For its “Medical Debt Lawsuits” project, KXAN collaborated with ClearHealthCosts, a national journalism group focused on transparency in the healthcare marketplace. In our research and interviews, two of the main questions we heard were: what do I do if I have been sued by my hospital or doctor, and what should I do if I can’t pay my medical bill?
We compiled a list of tips and resources to help answer those questions for you below.
If you’ve been sued
- Know your rights. If you are the subject of a default judgment in a Texas court – or any other kind of judgment related to a medical bill – the creditor may not be able to take your home, your car or many forms of income including alimony, child support, Social Security, disability payments and others. Find details on your debt collection rights in this toolkit from Texas Appleseed, a public interest justice center. Nationwide, this National Consumer Law Center report shows state-by-state what can and cannot be confiscated in a debt collection case.
- Don’t give in to scare tactics. Collection activities are governed by the federal Fair Debt Collection Practices Act. The law limits what tactics may be used, when calls may be made and so on. State laws like the Texas Debt Collection Act are modeled from the federal measure but have other specific provisions.
- Guard your credit. The federal Fair Credit Reporting Act governs how debt collection is reported in credit reports. You can also file a complaint with the Texas Office of Consumer Credit Commissioner or the Texas Attorney General. If a creditor is putting multiple negative reports on your record, they may be skirting the law.
- Do your research. The National Consumer Law Center collects consumer debt advice and expert tips, including articles about medical debt. The Consumer Financial Protection Bureau also has consumer tools on debt protection.
- Get legal help. Several Texas organizations offer services and advice to people with medical and other bills in collection. They include:
- Texas RioGrande Legal Aid – (956) 447-4800
- Lone Star Legal Aid – 1-800-733-8394
- Legal Aid of NorthWest Texas – 1-888-529-5277
- Texas Appleseed – (512) 473-2800
If you can’t pay your bill
- Understand state law. Texas has some protections against surprise medical billing. The Texas Department of Insurance provides details.
- Understand federal law. A new federal measure is designed to protect people against surprise medical bills. The U.S. Public Interest Research Group has compiled tips on surprise billing patient protections.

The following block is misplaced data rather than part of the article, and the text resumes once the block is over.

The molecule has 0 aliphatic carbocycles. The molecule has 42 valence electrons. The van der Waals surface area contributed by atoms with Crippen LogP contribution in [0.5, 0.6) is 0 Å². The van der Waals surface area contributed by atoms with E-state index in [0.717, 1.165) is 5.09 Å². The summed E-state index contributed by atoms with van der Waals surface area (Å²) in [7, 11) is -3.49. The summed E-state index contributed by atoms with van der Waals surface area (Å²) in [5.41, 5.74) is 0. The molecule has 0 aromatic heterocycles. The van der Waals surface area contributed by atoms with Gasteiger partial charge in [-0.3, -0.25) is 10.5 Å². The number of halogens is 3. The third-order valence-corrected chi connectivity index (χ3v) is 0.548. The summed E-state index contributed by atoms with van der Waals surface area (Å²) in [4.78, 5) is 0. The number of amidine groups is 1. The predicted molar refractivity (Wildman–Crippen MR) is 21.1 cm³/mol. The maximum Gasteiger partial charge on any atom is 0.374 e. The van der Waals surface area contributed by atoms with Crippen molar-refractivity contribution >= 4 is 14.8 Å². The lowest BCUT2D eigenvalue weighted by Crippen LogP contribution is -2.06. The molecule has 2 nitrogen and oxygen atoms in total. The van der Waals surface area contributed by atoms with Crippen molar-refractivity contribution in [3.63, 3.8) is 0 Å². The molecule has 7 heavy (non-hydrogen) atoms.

- Get an itemization. Ask the hospital or other provider for a detailed bill to understand your charges.
- Don’t pay immediately. Debt experts explain there are often mistakes in bills. Do research first to see if the bill has been mis-processed, improperly denied, or if you qualify for financial aid.
- Don’t ignore the bill. Put your challenge to the charges in writing, and keep a record of that challenge. If you let it slide or object only by phone, your credit may be damaged – and the hospital or doctor may take you to court.
- Check with your insurer. This could include private or employer-based insurance, Medicare, Medicaid, TRICARE, the Veterans Administration or anyone who has responsibility for your care and makes sure your bill has been properly processed. If applicable, ask if you qualify for Medicaid, if you are not already on it.
- Ask about financial aid from the hospital or doctor. Financial aid policies differ from place to place and may be more charitable than you think. They may also be hard to find, so ask specifically, look on the website or both.
- Dollar For is a nonprofit that helps in applying for financial assistance.
- If your application for financial aid is denied, ask why – or seek advice for an appeal.
- Red flag: When you are looking for financial aid, some places will try to direct you to “financing,” which might be an application promising interest-free or low-interest credit. This can be tricky. The financing application is basically an application for consumer credit, and it might have similar terms and conditions to credit card debt – hefty interest and penalties, for example.
- Is your hospital a non-profit? Texas requires non-profit hospitals to provide financial assistance to patients with income between 21% and 200% of the federal poverty level. You can find federal poverty income guidelines here. The National Consumer Law Center has more details in its recent review of hospital financial assistance policies across the country.
KXAN’s Josh Hinkle and David Barer collaborated on this article with reporting partner Jeanne Pinder of ClearHealthCosts, who is also featured in a special episode of the investigative podcast, Catalyst. Hinkle, along with KXAN’s Arezow Doost and Richie Bowes, conducted the interviews in the crowdsourcing video gallery at the top of this article.